I've come across occasionally mentions of savoury meringues with flavours such as beetroot. How are these made? What is used as a substitute for the sugar?
I don't believe that sugar is required to make meringues come out properly. I don't see any reason that you couldn't go without it altogether.
The eggs whites in traditional meringues are used to spread the sugar into a thin foam that is then dried in the oven (or dehydrator) leaving behind the sugar structure and some proteins from the eggs. To make a meringue you need something that dissolves to tangle up with those proteins. I would guess that the beet meringues from Café Atlantico are made with beet powder replacing the sugar with the goat cheese in the middle adding to the sense of savory.
I have never made savory meringues, but if I were to experiment I would mix freshly whipped eggs whites with sugar to those created by reducing a savory liquid and then adding powder egg whites to it.
Well, you could always take a bite out of Adria's apple and just make foams directly from whatever liquid you wish to use (which may or may not be egg white; I'd advise against it. Why dilute your flavour?). Then add methylcellulose to provide you with the matrix you need for stability, and a standard ISI whipped cream dispenser will foam your product.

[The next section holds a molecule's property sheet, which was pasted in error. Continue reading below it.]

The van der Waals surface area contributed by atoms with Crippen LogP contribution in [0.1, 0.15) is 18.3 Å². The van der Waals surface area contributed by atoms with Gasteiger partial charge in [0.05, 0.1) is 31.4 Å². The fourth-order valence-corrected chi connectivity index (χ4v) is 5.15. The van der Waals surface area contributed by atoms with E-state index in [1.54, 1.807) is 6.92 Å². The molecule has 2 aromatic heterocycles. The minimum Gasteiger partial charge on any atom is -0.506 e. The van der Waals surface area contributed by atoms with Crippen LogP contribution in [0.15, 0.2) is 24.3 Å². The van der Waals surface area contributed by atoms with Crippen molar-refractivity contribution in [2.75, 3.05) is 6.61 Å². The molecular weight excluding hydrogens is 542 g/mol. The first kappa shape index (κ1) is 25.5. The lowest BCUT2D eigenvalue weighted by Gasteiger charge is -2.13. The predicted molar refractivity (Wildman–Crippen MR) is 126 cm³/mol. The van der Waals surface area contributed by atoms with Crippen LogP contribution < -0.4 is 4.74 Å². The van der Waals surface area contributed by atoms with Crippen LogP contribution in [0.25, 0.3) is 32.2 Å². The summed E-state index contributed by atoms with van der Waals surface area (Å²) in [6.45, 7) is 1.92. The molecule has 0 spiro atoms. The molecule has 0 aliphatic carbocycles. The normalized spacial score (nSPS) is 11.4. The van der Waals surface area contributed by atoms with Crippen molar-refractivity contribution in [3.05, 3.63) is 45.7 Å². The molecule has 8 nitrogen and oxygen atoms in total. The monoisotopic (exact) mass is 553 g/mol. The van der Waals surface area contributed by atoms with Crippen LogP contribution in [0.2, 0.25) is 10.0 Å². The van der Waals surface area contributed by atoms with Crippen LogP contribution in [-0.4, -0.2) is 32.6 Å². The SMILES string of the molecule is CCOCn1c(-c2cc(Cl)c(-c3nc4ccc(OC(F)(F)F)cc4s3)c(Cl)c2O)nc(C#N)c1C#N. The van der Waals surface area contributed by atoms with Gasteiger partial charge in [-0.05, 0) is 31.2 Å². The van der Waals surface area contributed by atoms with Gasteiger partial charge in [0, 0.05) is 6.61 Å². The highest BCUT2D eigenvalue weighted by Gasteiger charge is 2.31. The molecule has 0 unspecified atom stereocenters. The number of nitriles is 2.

So for example, you could make a beetroot juice (250g) boiled with 50g sugar and 50g water, then cooled. Add methylcellulose 8g (2.2% by weight, using Methocel F50). Blend well. The recipe I have (for a carrot foam) calls for it to then be whipped in a stand mixer to stiff peaks, spread on a sheet and dehydrated for 5 hours. I imagine you could extrude from a standard ISI instead, probably charged twice with NO2.
Oh, as an added bonus, this would allow you to make completely vegan 'meringue' as well. Use a different liquid, add a touch of vanilla.
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